Dave Baldwin writes:
I would like opinions/comments on what 'bronze' means to numismatists. I recently had
the opportunity to have several medals subjected to xray flourescence and the results are rather
interesting. A few did show as 100% copper but most were not.
Bronze pieces are usually described as chocolate brown with copper pieces being more red. But
two Buchanan Residence medals came up with the redder piece being 99.46% copper, .32% platinum,
.17% zinc and the brown piece 99.68% copper, .22% platinum. And bronze is usually described as an
alloy of copper and tin yet none of the ones tested showed any trace of tin. Small amounts of zinc
were found and almost always some platinum.
Online searches for definitions of bronze are pretty inconclusive and it seems the term copper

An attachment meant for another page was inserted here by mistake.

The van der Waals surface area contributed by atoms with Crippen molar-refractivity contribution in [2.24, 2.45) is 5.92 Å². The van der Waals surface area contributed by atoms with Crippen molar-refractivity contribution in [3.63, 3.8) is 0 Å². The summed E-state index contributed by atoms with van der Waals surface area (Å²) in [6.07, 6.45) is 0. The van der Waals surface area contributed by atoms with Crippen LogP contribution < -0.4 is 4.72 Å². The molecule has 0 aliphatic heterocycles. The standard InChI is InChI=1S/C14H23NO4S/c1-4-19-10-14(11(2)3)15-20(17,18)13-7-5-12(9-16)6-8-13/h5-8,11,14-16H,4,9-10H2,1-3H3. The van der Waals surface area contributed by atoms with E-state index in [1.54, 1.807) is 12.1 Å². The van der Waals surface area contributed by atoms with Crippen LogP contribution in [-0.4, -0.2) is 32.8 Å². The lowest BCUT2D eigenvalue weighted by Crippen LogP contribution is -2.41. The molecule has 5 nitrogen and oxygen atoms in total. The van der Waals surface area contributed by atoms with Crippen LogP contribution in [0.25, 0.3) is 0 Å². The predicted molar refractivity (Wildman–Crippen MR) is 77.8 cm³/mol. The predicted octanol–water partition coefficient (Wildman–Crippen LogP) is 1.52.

alloy is preferred. So as numismatists what do we mean by bronze and how is that determined? I have
also seen the term 'bronzed copper', is that bronze or a copper piece with bronze plating?
Any help would be much appreciated.
That's a great, fundamental question in numismatics. I'll look forward to
compiling reader thoughts for next week's issue. I asked Dave for some more information and
image, which he gladly provided. -Editor
Medal 1: 99.73%copper, .2% zinc
Medal 2: 97.18% copper, 2.78% zinc
Medal 3: 99.68% copper, .22% platinum
Medal 4: 99.46% copper, .32% platinum, .17% zinc
Medal 5: 99.54% copper, .32% nickel
Medal 6: 100% copper
Medal 7: 99.11% copper, .4% iridium, .31% nickel
It is interesting being able to get accurate descriptions for the tokens and medals. One piece
that was described as "nickel" turned out to be 100% silver although it did not look like
it at all. And it is free! I have a contact at a precious metal recycler and every few months I
take a handful up to put through the machine Takes about 15 seconds and he says the machine is very
accurate. Next time I am going to take one up he has done already to see if the reading is the
Wayne Homren, Editor
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